Ariel, a young mermaid longing to experience the human world, makes a deal with a sea witch to trade her beautiful voice for human legs so she can discover the world above water and impress a prince.
Disney’s live-action remakes have fallen on a spectrum from awe-inspiring to mediocre to horrendous. The Little Mermaid‘s execution reminds me most of the Aladdin remake, in that it’s trying so hard to emulate the style and feel of the animation instead of embracing the fact that it’s in live-action, which makes the look and feel turn out artificial. The visuals in the underwater scenes fail to establish a balance between fantastical and photorealistic, and look too much like they were a shot on a soundstage, with the actors and the effects not blending in too well. Not to mention the beautiful and immersive underwater worlds we’ve recently seen in Aquaman, Avatar: The Way of Water, and Black Panther: Wakanda Forever, and The Little Mermaid‘s depiction can’t distinguish itself or awe in a new way. Halle Bailey is possibly the best Ariel we could’ve gotten — though at first it feels like she’s trying too hard to emulate a 1989 animated character, she eventually gets the chance to make the performance her own as the film goes by, and gives Ariel that naive curiosity and goodness she needed. And her wonderful, angelic singing voice does songs like “Part of Your World” justice. Daveed Diggs is a highlight as the voice of Sebastian, giving us a laugh-out-loud entertaining time as the iconic sidekick and a personality that feels like Diggs is having the time of his life. But Melissa McCarthy as Ursula is an absolute blast here — she feels like what Ursula was always meant to be had they ever made this story into live-action, but McCarthy also makes Ursula borderline likable when she’s not doing evil things due to simply how much fun she’s having being flamboyant, cackling and over-the-top. Though some were concerned about her casting as Ursula, I think she completely nailed it and elevated the whole movie.
The Little Mermaid‘s strengths often lie in the aforementioned cast members, but Bailey and Jonah Hauer-King also have a lot of chemistry, and the movie’s heart gets to flow a lot more naturally when they’re hanging out in the surface world, including the iconic “Kiss the Girl” scene. But besides that, Prince Eric’s character arc, including his relationship with his mother, really only feels “cute” and that’s it. Perhaps that’s all you should ask for in a Disney remake, for it to be sweet and likable enough for kids, and the movie delivers on that part, as the underwater scenes and the themes of compassion will be enough for younger audiences to feel that intrigue. But it also reuses a lot of the tropes we see in these Disney live-action remakes, not to mention the movie is concerned with anything but Ariel’s role as a sister, as Triton’s other daughters are a mere afterthought in the script, and Triton himself is perhaps more understandable than the writers wanted. For a director like Rob Marshall, who’s a cinematic musical veteran including with Chicago and Mary Poppins Returns, the shots during the musical scenes feel often redundant. There’s an atrocious new song led by the usually great Awkwafina that feels too much like the songwriters took a decades-long break before writing this song instead of fitting in well with the rest of the music, and a song delivered entirely through narration in Ariel’s head that could have also been directed in a more creative way. Like I said, the film feels too much directed in the language of animation that it simply feels like an animated movie in live-action rather than a live-action adaptation of an animated film.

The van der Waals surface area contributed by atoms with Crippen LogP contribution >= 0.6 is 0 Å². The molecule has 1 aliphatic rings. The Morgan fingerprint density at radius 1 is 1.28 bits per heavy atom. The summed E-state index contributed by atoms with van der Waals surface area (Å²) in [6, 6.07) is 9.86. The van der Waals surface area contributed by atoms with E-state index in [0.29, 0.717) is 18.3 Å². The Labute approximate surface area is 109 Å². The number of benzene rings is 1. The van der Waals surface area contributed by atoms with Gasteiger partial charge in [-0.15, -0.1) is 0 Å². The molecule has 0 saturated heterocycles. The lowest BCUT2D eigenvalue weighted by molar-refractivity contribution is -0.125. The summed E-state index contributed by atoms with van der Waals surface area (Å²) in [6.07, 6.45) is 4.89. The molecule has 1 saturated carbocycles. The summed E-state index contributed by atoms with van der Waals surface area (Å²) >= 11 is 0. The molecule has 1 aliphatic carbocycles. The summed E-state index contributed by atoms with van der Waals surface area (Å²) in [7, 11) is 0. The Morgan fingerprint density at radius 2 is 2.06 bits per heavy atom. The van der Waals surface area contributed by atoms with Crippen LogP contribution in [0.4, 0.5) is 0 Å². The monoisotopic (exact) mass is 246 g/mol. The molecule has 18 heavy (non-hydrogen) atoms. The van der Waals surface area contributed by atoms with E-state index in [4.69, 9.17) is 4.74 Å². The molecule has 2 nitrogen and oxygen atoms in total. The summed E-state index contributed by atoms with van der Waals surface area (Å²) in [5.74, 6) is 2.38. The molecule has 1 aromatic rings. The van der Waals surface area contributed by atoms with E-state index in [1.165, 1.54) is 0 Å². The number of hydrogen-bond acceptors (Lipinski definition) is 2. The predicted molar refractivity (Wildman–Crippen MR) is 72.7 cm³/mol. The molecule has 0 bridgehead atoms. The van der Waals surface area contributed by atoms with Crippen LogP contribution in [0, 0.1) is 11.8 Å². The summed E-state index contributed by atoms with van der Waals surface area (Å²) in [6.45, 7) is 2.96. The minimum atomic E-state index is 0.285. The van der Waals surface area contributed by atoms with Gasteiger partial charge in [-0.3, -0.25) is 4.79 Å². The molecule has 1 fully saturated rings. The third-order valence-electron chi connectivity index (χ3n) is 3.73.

Though there’s a lot that can be enjoyed, The Little Mermaid fails to justify its existence in the live-action medium, as there’s too much here that feels like the style of animation, even in something like Moana, would have complimented better, and those visuals feel too devoid of that effortless personality in live-action, but it still has its charm and is still one of the more watchable live-action remakes of Disney classics.